This section details GSAS’s academic standards and the expectations surrounding coursework, examinations, and research.
Written Work, Sources, and Citations
All work submitted for credit is expected to be the student’s own work. In the preparation of all papers and other written work, students should distinguish their own ideas and knowledge from information derived from other sources. The term “sources” includes not only published primary and secondary material, but also information and opinions gained directly from other people. Computer programs written as part of one’s academic work should be regarded as literary creations and subject to the same standards of misrepresentation as copied work.
The responsibility for learning the proper forms of citation lies with the individual student. Quotations must be properly placed within quotation marks and must be fully cited. In addition, all paraphrased material must be completely acknowledged. Whenever ideas or facts are derived from a student’s research, sources must be indicated.
Students who are in any doubt about the preparation of academic work should consult the Harvard Guide to Using Sources, with their instructor, or the GSAS Fellowships & Writing Center before submitting it.
- Students are responsible for submitting coursework on time in the manner required by the instructor and for confirming receipt of the assignment.
Submission of the Same Work to More Than One Course
Instructors expect that assignments are written specially for that course. Students who would like to submit the same or similar work to more than one course must receive written permission from all instructors involved in advance of the assignment due date. If the assignment was completed for a non-Harvard course, the student must consult with their current instructor. A student who fails to receive written permission may be required to withdraw from the class.
The instructor should send a formal communication to Patrick O’Brien, GSAS assistant dean of student affairs, giving permission for the student to submit the material to meet course requirements in more than one class. All instructors involved must sign the request, which will be included in the student’s academic record.
Collaboration with others when completing assignments varies depending on the policy set by the course head. Students must assume that collaboration is prohibited unless explicitly permitted by the instructor and, if allowed, students must acknowledge the extent of any collaboration in all submitted work.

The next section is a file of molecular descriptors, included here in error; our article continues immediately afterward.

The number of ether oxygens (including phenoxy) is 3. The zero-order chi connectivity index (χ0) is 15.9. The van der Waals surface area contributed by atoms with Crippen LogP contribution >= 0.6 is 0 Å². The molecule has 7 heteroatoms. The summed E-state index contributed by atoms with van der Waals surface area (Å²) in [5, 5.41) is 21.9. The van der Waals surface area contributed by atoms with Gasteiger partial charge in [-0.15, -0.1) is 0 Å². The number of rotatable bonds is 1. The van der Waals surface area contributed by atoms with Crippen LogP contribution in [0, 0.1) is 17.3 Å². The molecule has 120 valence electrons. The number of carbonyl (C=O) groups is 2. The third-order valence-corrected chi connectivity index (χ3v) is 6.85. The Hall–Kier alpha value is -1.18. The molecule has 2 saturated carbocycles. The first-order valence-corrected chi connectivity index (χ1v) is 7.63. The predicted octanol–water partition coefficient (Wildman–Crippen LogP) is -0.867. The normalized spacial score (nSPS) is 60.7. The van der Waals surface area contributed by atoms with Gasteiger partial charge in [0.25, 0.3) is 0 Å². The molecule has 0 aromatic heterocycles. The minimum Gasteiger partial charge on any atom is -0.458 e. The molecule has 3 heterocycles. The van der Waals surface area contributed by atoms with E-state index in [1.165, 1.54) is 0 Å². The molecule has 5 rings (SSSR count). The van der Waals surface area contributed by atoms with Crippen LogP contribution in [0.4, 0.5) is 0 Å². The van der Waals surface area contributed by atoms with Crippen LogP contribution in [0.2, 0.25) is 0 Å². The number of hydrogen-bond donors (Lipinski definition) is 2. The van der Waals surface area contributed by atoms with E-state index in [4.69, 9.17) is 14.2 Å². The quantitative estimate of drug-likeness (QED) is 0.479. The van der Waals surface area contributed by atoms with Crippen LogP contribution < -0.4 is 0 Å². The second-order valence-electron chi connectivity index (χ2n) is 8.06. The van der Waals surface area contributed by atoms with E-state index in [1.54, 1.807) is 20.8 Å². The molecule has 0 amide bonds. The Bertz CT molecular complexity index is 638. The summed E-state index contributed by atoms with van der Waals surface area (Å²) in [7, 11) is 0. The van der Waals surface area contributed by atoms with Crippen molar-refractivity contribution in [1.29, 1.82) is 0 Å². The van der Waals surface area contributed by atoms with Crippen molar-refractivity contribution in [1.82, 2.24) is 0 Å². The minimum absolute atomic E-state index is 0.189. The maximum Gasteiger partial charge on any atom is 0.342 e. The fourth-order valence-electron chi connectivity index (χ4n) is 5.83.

Violation of Examination Rules
Students may not communicate during an examination and no student is permitted to keep books or papers during an examination except with the express permission of the instructor or proctor. Eating and drinking are not permitted in any exam room.
- Student who violate the examination rules or who behaves dishonesty during an examination may be required to withdraw from GSAS.
- Students who fail to obey instructions given by an examination proctor are liable for disciplinary action.
Exclusion from a Course
A student who neglects any course may, after a written warning by the instructor, be excluded from the course and receive a failing grade. A notation of EXLD (excluded) on the transcript indicates that the student was not permitted to continue in the course and received no credit. Students may not withdraw from a course that they have been excluded from. Students excluded from a course are denied the right to further course evaluation, including final and make-up examinations.
Students are expected to record honestly and accurately the results of all their research. Falsification of research results includes misrepresentations, distortions, or serious omissions in data or reports on research and is considered a serious violation of academic honesty. Plagiarism or falsification of research results will ordinarily result in the requirement to withdraw from GSAS.
The University is deeply concerned with the integrity of science by students and faculty and with sound and safe research practices. Student and faculty researchers are, individually and collectively, expected to safeguard and maintain the University’s policies and practices with respect to scientific misconduct. Where required and appropriate, the University must inform sponsoring agencies of serious transgressions of their policies and of any investigations related to sponsored research; sponsors may take action independent of the University.